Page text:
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A student from Delhi School of Social work, Vineet is a part of Project Sakhi Saheli, an initiative by the students of Delhi school of Social Work to create awareness on Menstrual Health and combat Period Poverty. Along with MHM Action Fellow Sabna, Vineet launched Menstratalk, a campaign that aims to put an end to period poverty and smash menstrual taboos in society.

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A former Assistant Secretary with the Ministry of Women and Child Development in West Bengal for three months, Lakshmi Bhavya has been championing the cause of menstrual hygiene in her district. By associating herself with the Lalana Campaign, a holistic menstrual hygiene awareness campaign which is conducted by the Anahat NGO, Lakshmi has been slowly breaking taboos when it comes to periods and menstrual hygiene.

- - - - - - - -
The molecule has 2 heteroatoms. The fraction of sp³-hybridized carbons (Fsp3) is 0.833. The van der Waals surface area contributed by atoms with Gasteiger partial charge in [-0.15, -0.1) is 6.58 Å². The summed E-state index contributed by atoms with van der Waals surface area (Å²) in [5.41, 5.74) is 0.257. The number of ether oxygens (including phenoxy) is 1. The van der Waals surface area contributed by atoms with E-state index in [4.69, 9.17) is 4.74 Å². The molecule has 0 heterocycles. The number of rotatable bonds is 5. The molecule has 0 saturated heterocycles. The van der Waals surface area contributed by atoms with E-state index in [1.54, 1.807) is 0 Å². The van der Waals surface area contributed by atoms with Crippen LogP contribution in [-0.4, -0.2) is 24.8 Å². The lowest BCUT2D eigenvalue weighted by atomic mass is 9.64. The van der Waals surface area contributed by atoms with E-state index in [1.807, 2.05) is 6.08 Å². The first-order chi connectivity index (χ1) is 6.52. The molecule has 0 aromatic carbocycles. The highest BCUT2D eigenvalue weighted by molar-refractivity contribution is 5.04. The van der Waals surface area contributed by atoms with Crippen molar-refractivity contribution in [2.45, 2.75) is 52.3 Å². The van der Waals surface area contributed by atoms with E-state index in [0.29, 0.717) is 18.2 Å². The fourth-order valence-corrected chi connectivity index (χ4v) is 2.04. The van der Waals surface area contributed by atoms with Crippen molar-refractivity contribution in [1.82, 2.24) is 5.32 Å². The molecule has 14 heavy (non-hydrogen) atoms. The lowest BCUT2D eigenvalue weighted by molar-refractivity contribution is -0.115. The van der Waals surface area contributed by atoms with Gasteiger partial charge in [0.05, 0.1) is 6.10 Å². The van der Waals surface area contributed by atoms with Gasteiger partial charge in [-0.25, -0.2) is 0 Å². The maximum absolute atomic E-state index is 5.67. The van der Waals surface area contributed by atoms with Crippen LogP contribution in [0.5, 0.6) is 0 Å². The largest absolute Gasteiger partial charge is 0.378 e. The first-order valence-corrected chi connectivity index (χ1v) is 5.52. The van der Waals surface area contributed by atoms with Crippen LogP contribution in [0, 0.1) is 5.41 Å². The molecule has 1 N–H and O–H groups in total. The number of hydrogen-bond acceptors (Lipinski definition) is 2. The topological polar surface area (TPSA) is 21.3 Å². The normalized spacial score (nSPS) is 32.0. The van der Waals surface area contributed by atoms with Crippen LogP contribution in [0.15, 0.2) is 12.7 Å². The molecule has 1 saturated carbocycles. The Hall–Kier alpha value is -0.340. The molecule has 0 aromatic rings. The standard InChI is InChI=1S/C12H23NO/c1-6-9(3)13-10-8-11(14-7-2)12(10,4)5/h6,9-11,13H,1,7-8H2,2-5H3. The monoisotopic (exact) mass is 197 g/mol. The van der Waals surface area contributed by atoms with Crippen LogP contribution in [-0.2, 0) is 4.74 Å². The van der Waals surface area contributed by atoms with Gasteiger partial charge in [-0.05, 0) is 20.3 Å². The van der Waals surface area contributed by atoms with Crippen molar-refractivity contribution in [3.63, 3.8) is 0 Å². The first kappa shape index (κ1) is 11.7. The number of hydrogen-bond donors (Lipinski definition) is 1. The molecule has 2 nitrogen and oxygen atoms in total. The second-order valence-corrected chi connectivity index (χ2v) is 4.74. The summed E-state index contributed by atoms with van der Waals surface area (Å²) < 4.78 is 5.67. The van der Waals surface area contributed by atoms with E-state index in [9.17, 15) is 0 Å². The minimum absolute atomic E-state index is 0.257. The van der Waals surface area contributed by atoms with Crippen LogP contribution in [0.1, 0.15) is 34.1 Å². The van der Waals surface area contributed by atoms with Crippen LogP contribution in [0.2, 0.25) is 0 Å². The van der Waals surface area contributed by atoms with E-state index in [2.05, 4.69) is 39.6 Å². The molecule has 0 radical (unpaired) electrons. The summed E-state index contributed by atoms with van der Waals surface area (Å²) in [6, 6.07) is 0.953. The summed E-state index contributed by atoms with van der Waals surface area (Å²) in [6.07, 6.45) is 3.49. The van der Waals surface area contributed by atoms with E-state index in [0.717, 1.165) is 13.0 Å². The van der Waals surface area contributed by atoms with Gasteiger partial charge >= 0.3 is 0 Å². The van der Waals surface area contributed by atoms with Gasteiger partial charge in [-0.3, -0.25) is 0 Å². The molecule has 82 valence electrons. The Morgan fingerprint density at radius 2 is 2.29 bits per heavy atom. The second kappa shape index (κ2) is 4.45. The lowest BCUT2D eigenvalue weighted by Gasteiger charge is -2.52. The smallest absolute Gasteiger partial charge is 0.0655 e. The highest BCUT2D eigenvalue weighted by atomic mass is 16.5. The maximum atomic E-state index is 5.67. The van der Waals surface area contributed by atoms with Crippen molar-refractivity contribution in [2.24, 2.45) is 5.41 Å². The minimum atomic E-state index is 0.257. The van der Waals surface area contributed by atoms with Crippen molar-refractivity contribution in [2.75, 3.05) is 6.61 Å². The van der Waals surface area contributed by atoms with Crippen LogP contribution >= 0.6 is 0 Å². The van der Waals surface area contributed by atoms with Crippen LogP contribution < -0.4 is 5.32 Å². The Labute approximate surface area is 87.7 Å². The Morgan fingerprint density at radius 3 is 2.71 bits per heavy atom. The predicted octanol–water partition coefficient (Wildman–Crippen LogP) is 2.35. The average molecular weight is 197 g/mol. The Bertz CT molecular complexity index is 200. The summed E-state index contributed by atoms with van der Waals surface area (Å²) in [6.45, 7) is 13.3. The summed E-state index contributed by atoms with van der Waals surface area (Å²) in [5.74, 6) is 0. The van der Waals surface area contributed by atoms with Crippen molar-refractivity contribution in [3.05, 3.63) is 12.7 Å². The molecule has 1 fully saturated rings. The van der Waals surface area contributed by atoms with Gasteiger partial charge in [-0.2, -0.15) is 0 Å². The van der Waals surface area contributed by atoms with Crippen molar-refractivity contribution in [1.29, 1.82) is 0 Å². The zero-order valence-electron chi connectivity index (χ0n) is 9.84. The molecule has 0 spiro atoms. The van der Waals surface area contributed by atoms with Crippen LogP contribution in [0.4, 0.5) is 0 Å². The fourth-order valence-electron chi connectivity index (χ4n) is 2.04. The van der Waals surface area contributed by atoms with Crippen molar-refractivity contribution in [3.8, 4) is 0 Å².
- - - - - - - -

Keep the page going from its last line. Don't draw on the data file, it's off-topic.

A Gender Rights Activist working with the tribal and marginalized communities in india, Srilekha is a PhD scholar working on understanding body and sexuality among tribal girls, to fill the gaps in research around indigenous women and their stories. Srilekha has worked extensively at the grassroots level with community based organisations, through several advocacy initiatives around Gender, Mental Health, Menstrual Hygiene and Sexual and Reproductive Health Rights (SRHR) for the indigenous in Jharkhand, over the last 6 years.